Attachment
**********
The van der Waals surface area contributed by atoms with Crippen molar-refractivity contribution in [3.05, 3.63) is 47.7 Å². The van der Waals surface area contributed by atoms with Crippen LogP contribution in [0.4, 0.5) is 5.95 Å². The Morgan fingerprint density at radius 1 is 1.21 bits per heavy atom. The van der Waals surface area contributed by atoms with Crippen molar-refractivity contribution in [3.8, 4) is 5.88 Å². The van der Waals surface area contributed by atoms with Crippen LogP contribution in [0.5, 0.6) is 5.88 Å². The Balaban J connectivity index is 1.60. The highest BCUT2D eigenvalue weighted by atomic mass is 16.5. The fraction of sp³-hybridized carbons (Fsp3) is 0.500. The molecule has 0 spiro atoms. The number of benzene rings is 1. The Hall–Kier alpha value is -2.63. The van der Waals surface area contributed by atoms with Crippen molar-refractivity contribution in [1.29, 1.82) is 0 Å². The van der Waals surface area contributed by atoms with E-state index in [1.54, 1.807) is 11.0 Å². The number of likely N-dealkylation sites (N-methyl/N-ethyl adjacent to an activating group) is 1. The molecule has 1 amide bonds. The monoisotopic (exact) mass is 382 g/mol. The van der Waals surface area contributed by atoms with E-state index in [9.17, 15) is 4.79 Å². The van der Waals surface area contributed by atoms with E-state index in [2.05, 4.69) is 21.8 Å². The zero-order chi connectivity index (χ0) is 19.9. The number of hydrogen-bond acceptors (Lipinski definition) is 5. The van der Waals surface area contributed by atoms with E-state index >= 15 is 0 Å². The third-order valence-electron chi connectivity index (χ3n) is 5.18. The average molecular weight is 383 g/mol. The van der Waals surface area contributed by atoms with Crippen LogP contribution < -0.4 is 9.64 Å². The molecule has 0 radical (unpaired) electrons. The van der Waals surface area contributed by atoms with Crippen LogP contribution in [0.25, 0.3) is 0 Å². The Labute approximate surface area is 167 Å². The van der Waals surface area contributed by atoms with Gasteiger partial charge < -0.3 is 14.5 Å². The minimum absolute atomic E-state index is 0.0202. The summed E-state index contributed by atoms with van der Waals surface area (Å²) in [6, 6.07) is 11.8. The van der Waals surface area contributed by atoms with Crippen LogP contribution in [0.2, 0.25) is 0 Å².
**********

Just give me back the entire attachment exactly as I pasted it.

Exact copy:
The van der Waals surface area contributed by atoms with Crippen molar-refractivity contribution in [3.05, 3.63) is 47.7 Å². The van der Waals surface area contributed by atoms with Crippen LogP contribution in [0.4, 0.5) is 5.95 Å². The Morgan fingerprint density at radius 1 is 1.21 bits per heavy atom. The van der Waals surface area contributed by atoms with Crippen molar-refractivity contribution in [3.8, 4) is 5.88 Å². The van der Waals surface area contributed by atoms with Crippen LogP contribution in [0.5, 0.6) is 5.88 Å². The Balaban J connectivity index is 1.60. The highest BCUT2D eigenvalue weighted by atomic mass is 16.5. The fraction of sp³-hybridized carbons (Fsp3) is 0.500. The molecule has 0 spiro atoms. The number of benzene rings is 1. The Hall–Kier alpha value is -2.63. The van der Waals surface area contributed by atoms with Crippen molar-refractivity contribution in [1.29, 1.82) is 0 Å². The van der Waals surface area contributed by atoms with E-state index in [1.54, 1.807) is 11.0 Å². The number of likely N-dealkylation sites (N-methyl/N-ethyl adjacent to an activating group) is 1. The molecule has 1 amide bonds. The monoisotopic (exact) mass is 382 g/mol. The van der Waals surface area contributed by atoms with E-state index in [9.17, 15) is 4.79 Å². The van der Waals surface area contributed by atoms with E-state index in [2.05, 4.69) is 21.8 Å². The zero-order chi connectivity index (χ0) is 19.9. The number of hydrogen-bond acceptors (Lipinski definition) is 5. The van der Waals surface area contributed by atoms with E-state index >= 15 is 0 Å². The third-order valence-electron chi connectivity index (χ3n) is 5.18. The average molecular weight is 383 g/mol. The van der Waals surface area contributed by atoms with Crippen LogP contribution < -0.4 is 9.64 Å². The molecule has 0 radical (unpaired) electrons. The van der Waals surface area contributed by atoms with Crippen LogP contribution in [0.25, 0.3) is 0 Å². The Labute approximate surface area is 167 Å². The van der Waals surface area contributed by atoms with Gasteiger partial charge < -0.3 is 14.5 Å². The minimum absolute atomic E-state index is 0.0202. The summed E-state index contributed by atoms with van der Waals surface area (Å²) in [6, 6.07) is 11.8. The van der Waals surface area contributed by atoms with Crippen LogP contribution in [0.2, 0.25) is 0 Å².